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Global Learning Opportunities For Bucknell Engineers

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Conference

2008 Annual Conference & Exposition

Location

Pittsburgh, Pennsylvania

Publication Date

June 22, 2008

Start Date

June 22, 2008

End Date

June 25, 2008

ISSN

2153-5965

Conference Session

Global Engineering in an Interconnected World

Tagged Division

International

Page Count

7

Page Numbers

13.645.1 - 13.645.7

Permanent URL

https://peer.asee.org/3600

Download Count

106

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Paper Authors

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Richard McGinnis Bucknell University

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Alexandra Coleman Bucknell University

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Alex Coleman is civil & environmental engineering student in the Class of 2008 at Bucknell University.

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Jacqueline Denning Bucknell University

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Jackie Denning is a mechanical engineering student in the class of 2010 at Bucknell University

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Joseph Smith Bucknell University

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Joey Smith is a civil and environmental engineering student in the class of 2008 at Bucknell University

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Abstract
NOTE: The first page of text has been automatically extracted and included below in lieu of an abstract

Global Learning Opportunities for Bucknell Engineers

Introduction

Global Learning Opportunities for Bucknell Engineers, GLOBE, is a student organization that was formed in October 2007 by engineering students at the university to promote and enhance global learning and study abroad experiences among engineering students. The paper describes the structure of the student organization, its mission, and how it works together with the established engineering societies on campus as well as with the alumni engineering group. First semester activities are described in full, and proposed second semester activities are described briefly. Students’ reactions to the group are also covered. Discussion of the actual second semester activities and a proposed schedule for 2008-09 activities will be included in the presentation at the Annual Meeting in June.

Background

There is no question that today’s engineering student must be prepared to work in a global economy. The Accreditation Board for Engineering and Technology (ABET) requires that engineering programs provide “the broad education necessary to understand the impact of engineering solutions in a global and societal context.”1 The National Academy of Engineering’s report on educating the “Engineer of 2020” includes similar guidance.2 Tom Friedman’s recent popular book, The World is Flat, describes in detail the globalization of the world’s economies and repeatedly shouts the need for understanding this phenomenon.3 An important part of our university’s strategic plan calls for building bridges: “The University will establish bridges to bring the world to Bucknell — and bring Bucknell to the world.”4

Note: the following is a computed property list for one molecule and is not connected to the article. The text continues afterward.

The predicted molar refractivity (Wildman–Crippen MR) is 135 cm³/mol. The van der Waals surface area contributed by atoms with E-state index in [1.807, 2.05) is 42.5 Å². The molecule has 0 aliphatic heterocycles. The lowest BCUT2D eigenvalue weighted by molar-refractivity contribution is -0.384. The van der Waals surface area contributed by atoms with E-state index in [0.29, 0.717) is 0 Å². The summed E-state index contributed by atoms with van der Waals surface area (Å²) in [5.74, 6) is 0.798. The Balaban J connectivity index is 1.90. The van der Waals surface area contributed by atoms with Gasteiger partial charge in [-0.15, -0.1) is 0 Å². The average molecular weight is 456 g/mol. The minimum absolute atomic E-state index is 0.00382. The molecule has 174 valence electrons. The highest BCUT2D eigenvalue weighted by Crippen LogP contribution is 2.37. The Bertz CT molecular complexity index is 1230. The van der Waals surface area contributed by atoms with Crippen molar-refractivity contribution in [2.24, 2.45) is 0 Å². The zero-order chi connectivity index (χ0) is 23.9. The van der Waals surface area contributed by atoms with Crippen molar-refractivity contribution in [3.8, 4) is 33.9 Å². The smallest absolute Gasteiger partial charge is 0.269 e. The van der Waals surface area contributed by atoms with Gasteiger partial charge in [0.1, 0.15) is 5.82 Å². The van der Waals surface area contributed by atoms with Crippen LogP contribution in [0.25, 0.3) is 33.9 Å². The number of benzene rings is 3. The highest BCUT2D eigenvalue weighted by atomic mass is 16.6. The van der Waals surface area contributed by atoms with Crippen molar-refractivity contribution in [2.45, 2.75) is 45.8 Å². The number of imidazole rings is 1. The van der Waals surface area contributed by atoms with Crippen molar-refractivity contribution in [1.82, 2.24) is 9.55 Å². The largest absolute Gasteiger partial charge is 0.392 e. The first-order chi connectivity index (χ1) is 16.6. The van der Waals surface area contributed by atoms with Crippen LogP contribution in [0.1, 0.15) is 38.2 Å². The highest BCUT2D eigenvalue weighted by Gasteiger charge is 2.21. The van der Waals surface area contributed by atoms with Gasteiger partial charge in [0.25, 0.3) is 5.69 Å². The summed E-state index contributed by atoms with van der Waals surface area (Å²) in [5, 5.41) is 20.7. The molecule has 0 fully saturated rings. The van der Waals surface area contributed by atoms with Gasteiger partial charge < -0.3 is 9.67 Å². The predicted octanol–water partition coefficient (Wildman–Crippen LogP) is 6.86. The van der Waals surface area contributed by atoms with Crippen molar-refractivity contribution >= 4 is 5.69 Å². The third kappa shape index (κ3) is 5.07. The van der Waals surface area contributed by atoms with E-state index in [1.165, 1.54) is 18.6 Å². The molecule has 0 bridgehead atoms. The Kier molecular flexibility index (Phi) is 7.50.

The American Society of Engineering Education (ASEE) also recognizes the need to increase the global competency of engineers. Since 2002 ASEE has been holding annual global colloquia to provide opportunities for the exchange of ideas on engineering education in a global venue. These colloquia have been held in Germany, USA, China, Australia, Brazil, and Turkey; and the 2008 colloquium will be held in South Africa.

Since it is clear that engineering students need more than a technical education, what is the best way to insure that engineering students get this needed understanding of globalization? Traditionally university students interested in broadening their global knowledge have spent a semester or two studying abroad at a foreign university. Overall a modest proportion of students have chosen this route, and the percentage of engineering students studying abroad for at least a semester is very low. The large number of required courses in most engineering programs and the sequential ordering of these courses make it difficult to find good course matches at foreign universities. Nationally, engineering students have accounted for 2.9% of students studying abroad for each of the five years from 2001/02 through 2005/06. For the 2005/06 year the number of engineering students studying abroad was about 6,500 or approximately 8.6% of the 75,000 students receiving engineering degrees in that year. The Institute of International Education estimates that 53% of students studying abroad in 2005/06 were in short-term

McGinnis, R., & Coleman, A., & Denning, J., & Smith, J. (2008, June), Global Learning Opportunities For Bucknell Engineers Paper presented at 2008 Annual Conference & Exposition, Pittsburgh, Pennsylvania. https://peer.asee.org/3600

ASEE holds the copyright on this document. It may be read by the public free of charge. Authors may archive their work on personal websites or in institutional repositories with the following citation: © 2008 American Society for Engineering Education. Other scholars may excerpt or quote from these materials with the same citation. When excerpting or quoting from Conference Proceedings, authors should, in addition to noting the ASEE copyright, list all the original authors and their institutions and name the host city of the conference. - Last updated April 1, 2015